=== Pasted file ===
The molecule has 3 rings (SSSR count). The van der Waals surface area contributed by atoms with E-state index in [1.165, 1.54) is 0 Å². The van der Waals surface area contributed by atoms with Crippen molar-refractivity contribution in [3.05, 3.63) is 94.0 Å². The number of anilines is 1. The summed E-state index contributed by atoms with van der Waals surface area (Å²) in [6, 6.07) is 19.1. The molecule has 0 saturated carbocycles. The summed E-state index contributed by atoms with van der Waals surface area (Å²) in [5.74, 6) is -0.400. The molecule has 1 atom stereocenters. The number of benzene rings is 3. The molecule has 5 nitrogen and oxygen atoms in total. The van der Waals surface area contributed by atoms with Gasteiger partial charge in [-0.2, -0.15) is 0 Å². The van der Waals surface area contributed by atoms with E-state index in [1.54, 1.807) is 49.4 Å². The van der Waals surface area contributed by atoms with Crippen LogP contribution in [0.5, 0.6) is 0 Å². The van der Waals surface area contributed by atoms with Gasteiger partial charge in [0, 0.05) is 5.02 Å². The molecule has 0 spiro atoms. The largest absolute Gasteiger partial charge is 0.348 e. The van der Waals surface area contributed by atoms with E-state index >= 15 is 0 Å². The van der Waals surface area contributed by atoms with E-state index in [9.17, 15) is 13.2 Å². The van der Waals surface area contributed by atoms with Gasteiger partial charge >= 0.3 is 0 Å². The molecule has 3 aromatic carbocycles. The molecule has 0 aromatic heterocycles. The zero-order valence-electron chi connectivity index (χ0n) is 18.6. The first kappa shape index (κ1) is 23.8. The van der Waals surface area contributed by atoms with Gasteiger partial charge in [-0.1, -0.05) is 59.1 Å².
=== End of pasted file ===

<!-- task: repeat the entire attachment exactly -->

The molecule has 3 rings (SSSR count). The van der Waals surface area contributed by atoms with E-state index in [1.165, 1.54) is 0 Å². The van der Waals surface area contributed by atoms with Crippen molar-refractivity contribution in [3.05, 3.63) is 94.0 Å². The number of anilines is 1. The summed E-state index contributed by atoms with van der Waals surface area (Å²) in [6, 6.07) is 19.1. The molecule has 0 saturated carbocycles. The summed E-state index contributed by atoms with van der Waals surface area (Å²) in [5.74, 6) is -0.400. The molecule has 1 atom stereocenters. The number of benzene rings is 3. The molecule has 5 nitrogen and oxygen atoms in total. The van der Waals surface area contributed by atoms with Gasteiger partial charge in [-0.2, -0.15) is 0 Å². The van der Waals surface area contributed by atoms with E-state index in [1.54, 1.807) is 49.4 Å². The van der Waals surface area contributed by atoms with Crippen LogP contribution in [0.5, 0.6) is 0 Å². The van der Waals surface area contributed by atoms with Gasteiger partial charge in [0, 0.05) is 5.02 Å². The molecule has 0 spiro atoms. The largest absolute Gasteiger partial charge is 0.348 e. The van der Waals surface area contributed by atoms with E-state index >= 15 is 0 Å². The van der Waals surface area contributed by atoms with E-state index in [9.17, 15) is 13.2 Å². The van der Waals surface area contributed by atoms with Gasteiger partial charge >= 0.3 is 0 Å². The molecule has 3 aromatic carbocycles. The molecule has 0 aromatic heterocycles. The zero-order valence-electron chi connectivity index (χ0n) is 18.6. The first kappa shape index (κ1) is 23.8. The van der Waals surface area contributed by atoms with Gasteiger partial charge in [-0.1, -0.05) is 59.1 Å².